My recollection of Thanksgiving Day, Nov. 28,1963, starts with the weather: It was bitterly cold, especially at about 7 a.m. Nevertheless, I was filled with a variety of emotions as I stood at Arlington National Cemetery that day and viewed the grave of President John F. Kennedy, just three days after he was buried, just six after the assassination.
The experience evoked a plethora of emotions in me, ones that I can still feel 59 years later. Our family had been spending Thanksgiving Day in the Baltimore/D.C. area for six years since my brother entered St. Mary’s Seminary in 1958.
My sister had attended IUP and then was working for the Naval Department in D.C. in 1963. She was living in Arlington, Va., and was dating a young man at the time. Since her apartment was not large enough for all five of us, I slept those two nights at the apartment of this man, whose name was John.
I had never met him before this, but he was very personable and kind. When I arrived at his place on Wednesday, he asked me, “Would you like to go to Arlington to see President Kennedy’s grave tomorrow morning?”
The answer was obvious, and I have been grateful to him for that experience.
Four Conrad siblings on Thanksgiving Day, 1963: Jim, Patsy,
Mary Kay, Hugh
The compelling gravesite
I wrote this previously about the emotions that enveloped me as I entered that area,
Nothing dramatic occurred there, but I still felt a spiritual connection to the spot after saying a prayer and talking softly, respectfully, with some of the people who were there. They said that some of the family had been there earlier, either Teddy or Bobby, but not Jackie.
None of that mattered on that Friday morning. Just being there and seeing the eternal flame that Mrs. Kennedy had placed at the grave site was enough for me. It sort of brought closure to the intense feelings that I had experienced as a young 16-year-old.
My emotions over that week ranged from fear at first hearing the news, to shock at someone being able to kill our president, to pity for the Kennedy family, particularly to Jackie, those sweet little children Caroline and John, to anger at killing the first Catholic president, to anger at the city of Dallas -- and particularly to their police department -- for allowing the assassination to take place and for failing to protect his assassin.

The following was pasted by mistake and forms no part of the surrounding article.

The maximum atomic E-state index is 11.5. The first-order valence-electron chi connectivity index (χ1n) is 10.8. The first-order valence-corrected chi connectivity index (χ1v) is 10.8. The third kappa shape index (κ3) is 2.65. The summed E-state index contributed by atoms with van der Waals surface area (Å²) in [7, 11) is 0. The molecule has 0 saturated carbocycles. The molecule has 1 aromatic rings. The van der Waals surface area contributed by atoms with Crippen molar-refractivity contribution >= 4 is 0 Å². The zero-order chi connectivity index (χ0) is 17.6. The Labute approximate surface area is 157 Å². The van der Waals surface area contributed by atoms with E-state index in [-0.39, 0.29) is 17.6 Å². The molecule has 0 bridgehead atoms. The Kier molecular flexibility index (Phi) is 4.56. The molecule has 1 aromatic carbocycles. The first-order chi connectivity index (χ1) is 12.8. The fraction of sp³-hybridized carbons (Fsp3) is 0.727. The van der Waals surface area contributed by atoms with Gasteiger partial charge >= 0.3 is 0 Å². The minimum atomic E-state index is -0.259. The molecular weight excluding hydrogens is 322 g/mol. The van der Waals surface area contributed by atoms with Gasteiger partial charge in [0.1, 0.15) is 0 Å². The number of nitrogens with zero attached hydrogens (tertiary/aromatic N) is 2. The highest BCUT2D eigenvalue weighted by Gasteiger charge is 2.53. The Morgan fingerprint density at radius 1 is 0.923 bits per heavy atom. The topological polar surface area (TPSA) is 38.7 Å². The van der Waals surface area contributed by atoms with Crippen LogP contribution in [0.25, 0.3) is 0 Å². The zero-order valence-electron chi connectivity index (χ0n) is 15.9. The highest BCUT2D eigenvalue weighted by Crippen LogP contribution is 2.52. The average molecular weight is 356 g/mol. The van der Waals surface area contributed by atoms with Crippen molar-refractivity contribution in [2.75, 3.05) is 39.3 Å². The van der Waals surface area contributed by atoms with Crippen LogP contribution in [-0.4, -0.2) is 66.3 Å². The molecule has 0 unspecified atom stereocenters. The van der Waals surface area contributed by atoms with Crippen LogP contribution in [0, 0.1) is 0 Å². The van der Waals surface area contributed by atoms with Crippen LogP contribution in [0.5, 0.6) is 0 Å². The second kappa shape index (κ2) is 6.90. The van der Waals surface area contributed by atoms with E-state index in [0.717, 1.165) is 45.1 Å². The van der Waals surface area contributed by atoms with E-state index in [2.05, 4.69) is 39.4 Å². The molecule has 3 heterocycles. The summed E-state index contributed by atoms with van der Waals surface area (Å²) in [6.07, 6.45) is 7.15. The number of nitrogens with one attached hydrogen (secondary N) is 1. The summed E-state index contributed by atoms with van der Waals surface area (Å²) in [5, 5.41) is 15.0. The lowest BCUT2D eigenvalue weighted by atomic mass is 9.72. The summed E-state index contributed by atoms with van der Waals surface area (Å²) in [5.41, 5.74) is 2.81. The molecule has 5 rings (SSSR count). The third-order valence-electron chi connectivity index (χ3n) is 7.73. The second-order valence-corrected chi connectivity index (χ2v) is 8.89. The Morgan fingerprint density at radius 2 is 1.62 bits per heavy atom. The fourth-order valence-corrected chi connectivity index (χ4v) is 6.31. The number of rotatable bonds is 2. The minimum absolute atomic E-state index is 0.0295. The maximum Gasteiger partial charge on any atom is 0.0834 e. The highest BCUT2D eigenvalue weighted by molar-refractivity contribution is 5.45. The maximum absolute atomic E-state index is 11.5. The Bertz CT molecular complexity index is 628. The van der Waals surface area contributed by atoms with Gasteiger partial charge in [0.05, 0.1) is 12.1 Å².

That day, none of th mattered as I felt something special that I have never forgotten. I remember all of our Thanksgiving trips, but that one remains at the top because of that visit.
Wix post, October 2021
Remembering the entire experience
JFK Assassination experience started for me as I entered my American History class at Lilly-Washington High School on Nov. 22, 1963. Our teacher was Leo Krumenacker, and I heard him say something about President Kennedy being shot. At that point, everything was hush-hush — but you cannot keep something like that quiet for long.
Shortly after that, the school placed a radio news story on the all-call system, and all of a sudden, a deathly silence enveloped the room. Remember, this was a time when the fear of a nuclear attack was realistic. Just a year before that, the Soviets placed nuclear warheads in Cuba and President Kennedy set up a blockade and forced them to remove the ones that were set up.